Originally Published: 27 SEP 23 05:04 ET
By Clare Foran, Haley Talbot, Morgan Rimmer and Kristin Wilson, CNN
(CNN) — With just four days before government funding expires, there is still no clear path to avert a shutdown.
The House and Senate are on a collision course with no resolution in sight as the two chambers have diverged over strategy for dealing with the looming deadline when government funding runs out on Saturday at midnight.
The Senate has taken a bipartisan approach – unveiling a stopgap bill on Tuesday negotiated between the two parties to keep the government open through November 17, but there’s no guarantee the measure will pass in the House.
House Speaker Kevin McCarthy has not committed to bringing the Senate bill up for a vote and has instead outlined a different course of action – saying Tuesday evening that the House will consider a separate conservative stopgap bill with border provisions.
McCarthy indicated this will happen regardless of whether GOP leadership is confident the votes are there to pass it, daring hardliners within his own party to vote against it.
House Republicans have been riven by internal divisions and demands from hardline conservatives have taken center stage as the possibility of a shutdown looms.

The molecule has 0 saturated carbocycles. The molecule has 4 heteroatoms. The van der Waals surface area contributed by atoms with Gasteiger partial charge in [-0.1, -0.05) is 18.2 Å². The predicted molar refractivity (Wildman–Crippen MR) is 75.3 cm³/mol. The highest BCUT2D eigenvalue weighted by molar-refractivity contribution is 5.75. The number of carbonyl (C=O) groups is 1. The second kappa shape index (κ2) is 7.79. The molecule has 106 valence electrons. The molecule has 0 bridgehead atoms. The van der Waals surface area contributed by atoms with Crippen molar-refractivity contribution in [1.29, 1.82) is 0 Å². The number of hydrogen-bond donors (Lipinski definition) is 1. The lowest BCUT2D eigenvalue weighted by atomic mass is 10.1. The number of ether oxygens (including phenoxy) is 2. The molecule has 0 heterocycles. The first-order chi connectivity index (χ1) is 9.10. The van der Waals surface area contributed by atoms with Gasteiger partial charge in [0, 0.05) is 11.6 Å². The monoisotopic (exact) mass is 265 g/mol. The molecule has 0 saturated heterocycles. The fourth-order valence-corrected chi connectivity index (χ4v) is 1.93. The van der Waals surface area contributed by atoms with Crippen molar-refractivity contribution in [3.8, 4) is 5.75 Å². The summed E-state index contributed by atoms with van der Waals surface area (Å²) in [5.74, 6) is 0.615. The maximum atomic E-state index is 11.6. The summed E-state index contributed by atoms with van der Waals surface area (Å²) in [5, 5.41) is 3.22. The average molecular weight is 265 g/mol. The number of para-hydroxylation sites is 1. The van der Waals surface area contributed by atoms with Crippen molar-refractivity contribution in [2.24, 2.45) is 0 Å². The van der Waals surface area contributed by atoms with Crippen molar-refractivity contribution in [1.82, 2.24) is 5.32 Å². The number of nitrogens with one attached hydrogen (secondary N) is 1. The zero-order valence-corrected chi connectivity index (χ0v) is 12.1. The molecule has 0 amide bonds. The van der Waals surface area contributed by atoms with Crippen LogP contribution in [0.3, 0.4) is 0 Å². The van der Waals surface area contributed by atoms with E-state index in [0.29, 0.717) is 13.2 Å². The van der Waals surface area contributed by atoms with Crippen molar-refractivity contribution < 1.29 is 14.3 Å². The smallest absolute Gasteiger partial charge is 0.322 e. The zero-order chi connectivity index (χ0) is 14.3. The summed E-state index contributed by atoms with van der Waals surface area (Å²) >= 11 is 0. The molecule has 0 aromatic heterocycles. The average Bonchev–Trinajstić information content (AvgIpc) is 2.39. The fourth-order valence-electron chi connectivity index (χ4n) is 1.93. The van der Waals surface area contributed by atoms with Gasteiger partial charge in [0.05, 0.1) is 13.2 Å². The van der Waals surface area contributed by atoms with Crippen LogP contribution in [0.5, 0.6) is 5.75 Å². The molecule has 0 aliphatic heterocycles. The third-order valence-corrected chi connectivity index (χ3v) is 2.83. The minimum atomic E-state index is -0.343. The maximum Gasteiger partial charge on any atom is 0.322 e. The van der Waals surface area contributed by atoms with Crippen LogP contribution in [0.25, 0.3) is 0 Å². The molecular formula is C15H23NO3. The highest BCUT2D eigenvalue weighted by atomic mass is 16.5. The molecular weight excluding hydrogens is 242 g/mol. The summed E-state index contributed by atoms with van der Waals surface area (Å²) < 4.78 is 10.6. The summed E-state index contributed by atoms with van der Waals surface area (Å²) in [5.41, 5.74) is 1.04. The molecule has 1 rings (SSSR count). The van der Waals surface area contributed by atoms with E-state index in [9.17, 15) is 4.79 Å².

“I will bring up the CR regardless – because remember what it is, this is a stopgap funding to keep government open and securing the border. I don’t know anyone who was opposed to that. I think that’s where people would want to be,” he told CNN’s Melanie Zanona. A CR is short for continuing resolution – a short-term funding extension.
On Tuesday evening, McCarthy dismissed the bipartisan Senate stopgap measure, saying, “let me know” when they pass that bill.
As each chamber takes its own path, the odds of a shutdown grow by the day.
In addition to extending government funding into November, the Senate’s bipartisan bill includes $6.2 billion in Ukraine aid and $6 billion for natural disasters. The Ukraine provisions set up another clash with the House as many conservatives do not want to approve more assistance to the war-torn country.
The Senate has its own challenges to face as GOP Sen. Rand Paul of Kentucky has said he will slow walk any bill with additional Ukraine funding. Without the consent of all 100 members to speed up the time it takes to consider the bill, it’s not clear whether the chamber could pass the measure before the shutdown deadline.
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